The one-sentence summary
Viewing your business as a service rather than just a product holds the key to success, via open innovation.
WHAT THE BOOK SAYS
· Open innovation is the key to rethinking your business to grow and compete in a new era, and viewing your business as a service rather than just a product adds a whole extra dimension to it.
· Four concepts and practices are crucial to get this done:
- Think of your business as a service business in order to sustain profitability and achieve new growth (regardless of your current view).
- Invite customers to co-create to generate better experiences, so they get more of what they really want.
- Being open accelerates service innovation, resulting in more choice for customers, and a platform for others to build on, and you to make money from (usually via licensing).
- Effective service innovation transforms business models to create profit from internal initiatives, stimulate external ones, and add overall value to the business.
· Many companies stagnate by concentrating solely on product, because of business realities that the author calls The Commodity Trap:
- Manufacturing and business process knowledge and insights are widely distributed.
- Product manufacturing is moving to areas of the world with very low costs.
- There is a shrinking amount of time a product lasts before a new and improved one takes its place.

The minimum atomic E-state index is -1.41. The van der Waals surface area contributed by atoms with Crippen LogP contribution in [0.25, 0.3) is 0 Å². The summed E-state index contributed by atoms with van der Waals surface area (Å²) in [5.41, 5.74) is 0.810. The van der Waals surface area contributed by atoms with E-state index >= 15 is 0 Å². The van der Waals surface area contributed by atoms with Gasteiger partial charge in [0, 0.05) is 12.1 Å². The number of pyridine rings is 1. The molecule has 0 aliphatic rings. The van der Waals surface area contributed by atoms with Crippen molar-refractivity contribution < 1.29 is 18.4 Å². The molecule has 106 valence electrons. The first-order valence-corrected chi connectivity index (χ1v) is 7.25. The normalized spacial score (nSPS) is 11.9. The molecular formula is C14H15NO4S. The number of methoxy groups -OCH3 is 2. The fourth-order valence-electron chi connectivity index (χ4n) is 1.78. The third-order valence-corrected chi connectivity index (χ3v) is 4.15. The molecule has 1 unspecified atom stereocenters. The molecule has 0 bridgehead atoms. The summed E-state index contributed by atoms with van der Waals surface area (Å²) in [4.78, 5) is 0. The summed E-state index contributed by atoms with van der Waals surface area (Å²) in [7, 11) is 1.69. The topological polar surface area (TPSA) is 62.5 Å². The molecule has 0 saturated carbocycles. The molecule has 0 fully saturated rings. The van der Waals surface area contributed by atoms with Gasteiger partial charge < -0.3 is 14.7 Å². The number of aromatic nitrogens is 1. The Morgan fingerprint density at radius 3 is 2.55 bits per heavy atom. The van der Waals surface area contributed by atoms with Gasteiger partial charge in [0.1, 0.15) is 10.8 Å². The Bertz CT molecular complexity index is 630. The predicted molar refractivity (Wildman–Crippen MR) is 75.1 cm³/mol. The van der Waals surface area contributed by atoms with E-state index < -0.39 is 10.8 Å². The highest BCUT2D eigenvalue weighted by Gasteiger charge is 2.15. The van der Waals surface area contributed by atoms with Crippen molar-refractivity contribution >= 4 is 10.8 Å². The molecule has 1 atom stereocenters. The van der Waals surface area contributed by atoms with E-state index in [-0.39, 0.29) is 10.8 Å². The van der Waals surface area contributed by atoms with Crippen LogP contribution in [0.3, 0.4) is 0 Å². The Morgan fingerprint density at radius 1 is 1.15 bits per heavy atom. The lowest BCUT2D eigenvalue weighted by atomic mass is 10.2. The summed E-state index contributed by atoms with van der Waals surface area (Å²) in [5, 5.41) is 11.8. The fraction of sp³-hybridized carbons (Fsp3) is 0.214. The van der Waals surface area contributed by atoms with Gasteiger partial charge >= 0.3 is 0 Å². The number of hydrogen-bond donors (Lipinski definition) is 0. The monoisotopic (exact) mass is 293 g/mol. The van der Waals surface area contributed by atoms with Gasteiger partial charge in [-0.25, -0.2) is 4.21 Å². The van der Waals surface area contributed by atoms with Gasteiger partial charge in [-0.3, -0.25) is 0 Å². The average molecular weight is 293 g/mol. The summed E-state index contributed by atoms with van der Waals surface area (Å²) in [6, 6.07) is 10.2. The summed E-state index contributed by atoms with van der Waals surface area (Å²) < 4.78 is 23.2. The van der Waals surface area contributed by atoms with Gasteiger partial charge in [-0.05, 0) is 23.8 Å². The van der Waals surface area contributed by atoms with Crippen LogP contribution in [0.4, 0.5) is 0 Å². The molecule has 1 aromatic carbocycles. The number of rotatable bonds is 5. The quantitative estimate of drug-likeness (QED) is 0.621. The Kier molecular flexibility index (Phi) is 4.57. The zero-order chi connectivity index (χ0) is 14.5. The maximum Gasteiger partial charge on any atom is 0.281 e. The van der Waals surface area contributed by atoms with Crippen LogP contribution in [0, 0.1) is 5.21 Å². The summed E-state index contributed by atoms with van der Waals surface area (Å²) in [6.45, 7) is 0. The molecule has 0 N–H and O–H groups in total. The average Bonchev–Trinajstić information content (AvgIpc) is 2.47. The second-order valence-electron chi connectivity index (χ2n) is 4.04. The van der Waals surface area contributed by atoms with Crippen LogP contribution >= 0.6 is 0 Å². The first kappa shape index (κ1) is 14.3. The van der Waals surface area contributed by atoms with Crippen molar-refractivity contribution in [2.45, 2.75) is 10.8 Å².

· Continuing to run on this treadmill will not lead to growth.
WHAT’S GOOD ABOUT IT
· Open innovation assumes that firms can and should use external ideas as well as internal ones.
· This can mean that their competitors move from being ‘threatening leaders’ to ‘happy followers’.
· Economies of scope are quite different from economies of scale – they are efficiencies derived from offering multiple items from a single source, such as making many different kinds of products from the same facility and equipment.
· The origin of the term services in English is the Latin servitium meaning slavery or servant, but by the 1930s, US economists were explaining the move from manufacturing and agriculture to a third area: services brought about with the approval of a customer.
WHAT YOU HAVE TO WATCH
· The second part of the book is a set of case histories, so you can either skip these or head to the ones that are most helpful to the nature of your business.